While some other economic indicators continue to paint a mixed picture, the Council revealed the pigments industries and the production of plastic resins in consumer applications for the likes of personal care products to stay on a continuous strong pace.
The economic indicator, shown to lead US business cycles by an average of eight months at cycle peaks, increased 0.1 percent over July on a three-month moving average (3MMA) basis, marking its fourth consecutive monthly gain.
The index itself is at its highest point since June 2008 which is now up 3.8 percent from over a year ago, the largest year-over-year increase since September 2010.
"As we approach the fourth quarter, the US economy seems to be making strides, compared to the baby steps of earlier in the year," says Dr. Kevin Swift, chief economist at the American Chemistry Council.
"The Barometer is showing a strengthening of year-over-year growth and suggests an economy which finally may be gaining momentum," he added.
Findings also back up market analysts view
Despite Americans receiving conflicting messages about the state of the economy, The Wall Street Journal also recently reported analysts to be estimating the US as bouncing back from the recession of late, particularly in the area of luxury cosmetics.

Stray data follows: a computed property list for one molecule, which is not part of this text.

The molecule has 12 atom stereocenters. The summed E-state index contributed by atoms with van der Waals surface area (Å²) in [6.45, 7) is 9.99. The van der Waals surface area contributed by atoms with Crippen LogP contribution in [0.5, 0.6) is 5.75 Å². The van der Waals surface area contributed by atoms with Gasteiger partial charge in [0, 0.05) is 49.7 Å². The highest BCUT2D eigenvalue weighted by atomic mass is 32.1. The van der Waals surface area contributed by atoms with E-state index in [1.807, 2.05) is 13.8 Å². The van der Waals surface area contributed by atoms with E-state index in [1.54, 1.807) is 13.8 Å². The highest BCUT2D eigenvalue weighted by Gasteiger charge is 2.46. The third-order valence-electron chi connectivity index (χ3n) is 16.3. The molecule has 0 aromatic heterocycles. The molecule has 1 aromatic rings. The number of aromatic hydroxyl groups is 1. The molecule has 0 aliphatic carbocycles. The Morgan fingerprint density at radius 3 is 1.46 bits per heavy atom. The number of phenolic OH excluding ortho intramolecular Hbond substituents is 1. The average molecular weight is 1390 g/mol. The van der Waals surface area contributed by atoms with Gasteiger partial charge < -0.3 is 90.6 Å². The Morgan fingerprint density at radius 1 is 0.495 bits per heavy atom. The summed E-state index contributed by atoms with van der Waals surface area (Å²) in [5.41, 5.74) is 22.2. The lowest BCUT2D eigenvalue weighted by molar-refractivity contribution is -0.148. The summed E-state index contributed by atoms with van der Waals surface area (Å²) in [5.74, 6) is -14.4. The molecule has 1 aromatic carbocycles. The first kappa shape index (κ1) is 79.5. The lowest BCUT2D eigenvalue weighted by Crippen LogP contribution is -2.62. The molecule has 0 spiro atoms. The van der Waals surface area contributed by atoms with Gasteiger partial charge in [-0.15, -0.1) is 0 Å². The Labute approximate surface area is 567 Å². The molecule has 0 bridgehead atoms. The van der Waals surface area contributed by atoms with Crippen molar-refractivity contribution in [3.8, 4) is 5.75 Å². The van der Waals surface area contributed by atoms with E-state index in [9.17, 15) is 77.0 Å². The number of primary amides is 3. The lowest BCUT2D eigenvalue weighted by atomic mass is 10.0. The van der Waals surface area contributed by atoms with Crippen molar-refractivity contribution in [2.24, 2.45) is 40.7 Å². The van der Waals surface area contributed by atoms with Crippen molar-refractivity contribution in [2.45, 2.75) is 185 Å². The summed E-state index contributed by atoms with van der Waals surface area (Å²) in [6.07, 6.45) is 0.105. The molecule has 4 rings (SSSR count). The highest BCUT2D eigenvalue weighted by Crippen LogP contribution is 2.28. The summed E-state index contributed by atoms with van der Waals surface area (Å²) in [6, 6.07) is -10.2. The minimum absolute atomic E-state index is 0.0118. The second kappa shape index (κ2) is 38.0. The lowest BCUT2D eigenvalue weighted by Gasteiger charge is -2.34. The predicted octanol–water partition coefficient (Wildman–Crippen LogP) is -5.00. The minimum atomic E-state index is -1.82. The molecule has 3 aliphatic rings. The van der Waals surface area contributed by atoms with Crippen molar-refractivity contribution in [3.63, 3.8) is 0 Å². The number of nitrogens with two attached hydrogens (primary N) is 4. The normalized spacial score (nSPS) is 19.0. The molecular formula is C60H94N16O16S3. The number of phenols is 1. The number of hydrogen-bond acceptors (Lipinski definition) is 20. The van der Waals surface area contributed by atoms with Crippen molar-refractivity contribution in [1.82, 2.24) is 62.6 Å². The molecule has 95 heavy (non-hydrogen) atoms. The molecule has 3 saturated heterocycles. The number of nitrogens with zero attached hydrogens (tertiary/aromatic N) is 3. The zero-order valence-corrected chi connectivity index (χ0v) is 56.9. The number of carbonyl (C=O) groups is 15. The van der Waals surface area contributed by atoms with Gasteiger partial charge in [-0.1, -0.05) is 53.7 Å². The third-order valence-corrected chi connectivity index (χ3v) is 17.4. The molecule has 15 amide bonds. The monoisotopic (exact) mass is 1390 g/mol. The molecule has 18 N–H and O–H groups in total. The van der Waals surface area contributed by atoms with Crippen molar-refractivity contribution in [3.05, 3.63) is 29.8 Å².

A recent Harris Poll EquiTrend study also backed up that point of view stating that; "Double-digit sales increases became harder to attain for companies such as LVMH which had operated in China for more than 20 years, [but] are experiencing strong U.S. sales."
"There's been a lot of discussion in the media as to whether 2013 will bring about another recession, so it's interesting to see equity is on the rise for luxury brands typically associated with higher discretionary income, even as other economic indicators suggest a possible downturn," says Aron Galonsky, Senior Vice President, at Harris Interactive.
Meanwhile, Euromonitor also delivered good news to cosmetic giants that the US is amongst five regions expected to account for 30.4 percent of global GDP in purchasing power parity (PPP) terms by 2020, which is a measurement of different countries' currencies over the same types of goods and services, allowing a more accurate comparison of living standards.